Language for taxonomic names, redux
petercon at microsoft.com
Tue Feb 28 22:09:34 CET 2017
I note that my English proofing tools don't complain about "viz", and they automatically correct "deja vu", "fiancee" and "cafe" as "déjà vu", "fiancée" and "café".
I guess it's an empirical question to what extent any proofing tools for specialized terminology in particular fields incorporate borrowings from Latin, Greek or other languages. "Nastygmus"? "Galea aponeurotica"? "Arteriostosis"? Will an English medical dictionary call these Greek terms, or English terms borrowed from Greek? We'd have to start consulting some dictionaries to find out.
From: Michael Everson [mailto:everson at evertype.com]
Sent: Tuesday, February 28, 2017 10:13 AM
To: Peter Constable <petercon at microsoft.com>
Cc: lucp at skopos.be; ietflang IETF Languages Discussion <ietf-languages at iana.org>
Subject: Re: Language for taxonomic names, redux
On 28 Feb 2017, at 17:57, Peter Constable <petercon at microsoft.com> wrote:
>> it should be clear already that Latin words are not English words
> But it is not clear whether words should be considered Latin or English words borrowed from Latin. E.g., several dictionaries (e.g., Merriam-Webster, Cambridge, Oxford) consider "homo sapiens" to be English.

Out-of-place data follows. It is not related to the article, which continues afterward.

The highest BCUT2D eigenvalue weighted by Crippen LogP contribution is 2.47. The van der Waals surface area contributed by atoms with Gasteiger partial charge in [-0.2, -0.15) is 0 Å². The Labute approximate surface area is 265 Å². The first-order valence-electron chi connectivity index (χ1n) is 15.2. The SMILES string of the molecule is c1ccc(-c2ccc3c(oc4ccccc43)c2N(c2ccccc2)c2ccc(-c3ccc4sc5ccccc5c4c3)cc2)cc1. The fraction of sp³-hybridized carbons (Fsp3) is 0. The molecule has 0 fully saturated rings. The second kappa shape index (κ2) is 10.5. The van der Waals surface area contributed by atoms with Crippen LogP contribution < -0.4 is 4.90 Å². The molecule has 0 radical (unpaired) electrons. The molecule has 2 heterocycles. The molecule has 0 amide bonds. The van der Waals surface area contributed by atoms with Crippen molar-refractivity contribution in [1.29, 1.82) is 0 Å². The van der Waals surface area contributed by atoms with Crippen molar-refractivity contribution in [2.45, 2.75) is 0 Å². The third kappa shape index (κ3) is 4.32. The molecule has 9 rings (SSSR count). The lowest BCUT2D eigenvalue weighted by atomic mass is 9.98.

The same might be said for “deja vu” and even “déjà vu”. Or “vis à vis”. Or “fiancée”. Or “viz” (which derives from “viꝫ” with a Latin abbreviation sign), or “Gestalt” or, well, lots of words.
> I don't know of a clear basis for drawing a line between code switching for technical terminology (switch to Latin for taxonomic labels) or borrowings (these taxonomic labels have been in use in technical contexts for so long that they get taught without distinction from English-origin technical terms).
"Homo sapiens" may be considered a nativized English borrowing, but “Photinus pyralis” and "Camellia sinensis” are surely not. In this instance, as with “déjà vu”, it would be up to the tagger to choose whether to tag such a phrase or not.
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